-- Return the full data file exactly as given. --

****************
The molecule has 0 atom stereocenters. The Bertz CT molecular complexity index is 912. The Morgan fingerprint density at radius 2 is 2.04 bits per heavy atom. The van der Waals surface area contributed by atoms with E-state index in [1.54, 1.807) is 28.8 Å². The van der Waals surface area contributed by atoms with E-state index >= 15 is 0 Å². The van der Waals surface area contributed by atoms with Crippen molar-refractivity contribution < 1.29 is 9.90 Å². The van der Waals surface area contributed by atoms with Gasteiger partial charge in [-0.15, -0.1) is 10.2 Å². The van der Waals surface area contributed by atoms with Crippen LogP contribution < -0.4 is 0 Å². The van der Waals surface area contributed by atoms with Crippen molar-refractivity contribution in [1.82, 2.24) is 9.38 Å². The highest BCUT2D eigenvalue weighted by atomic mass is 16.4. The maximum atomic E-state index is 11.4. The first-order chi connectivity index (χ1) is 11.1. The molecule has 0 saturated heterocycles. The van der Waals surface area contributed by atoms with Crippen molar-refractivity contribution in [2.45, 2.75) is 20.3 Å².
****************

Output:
The molecule has 0 atom stereocenters. The Bertz CT molecular complexity index is 912. The Morgan fingerprint density at radius 2 is 2.04 bits per heavy atom. The van der Waals surface area contributed by atoms with E-state index in [1.54, 1.807) is 28.8 Å². The van der Waals surface area contributed by atoms with E-state index >= 15 is 0 Å². The van der Waals surface area contributed by atoms with Crippen molar-refractivity contribution < 1.29 is 9.90 Å². The van der Waals surface area contributed by atoms with Gasteiger partial charge in [-0.15, -0.1) is 10.2 Å². The van der Waals surface area contributed by atoms with Crippen LogP contribution < -0.4 is 0 Å². The van der Waals surface area contributed by atoms with Crippen molar-refractivity contribution in [1.82, 2.24) is 9.38 Å². The highest BCUT2D eigenvalue weighted by atomic mass is 16.4. The maximum atomic E-state index is 11.4. The first-order chi connectivity index (χ1) is 11.1. The molecule has 0 saturated heterocycles. The van der Waals surface area contributed by atoms with Crippen molar-refractivity contribution in [2.45, 2.75) is 20.3 Å².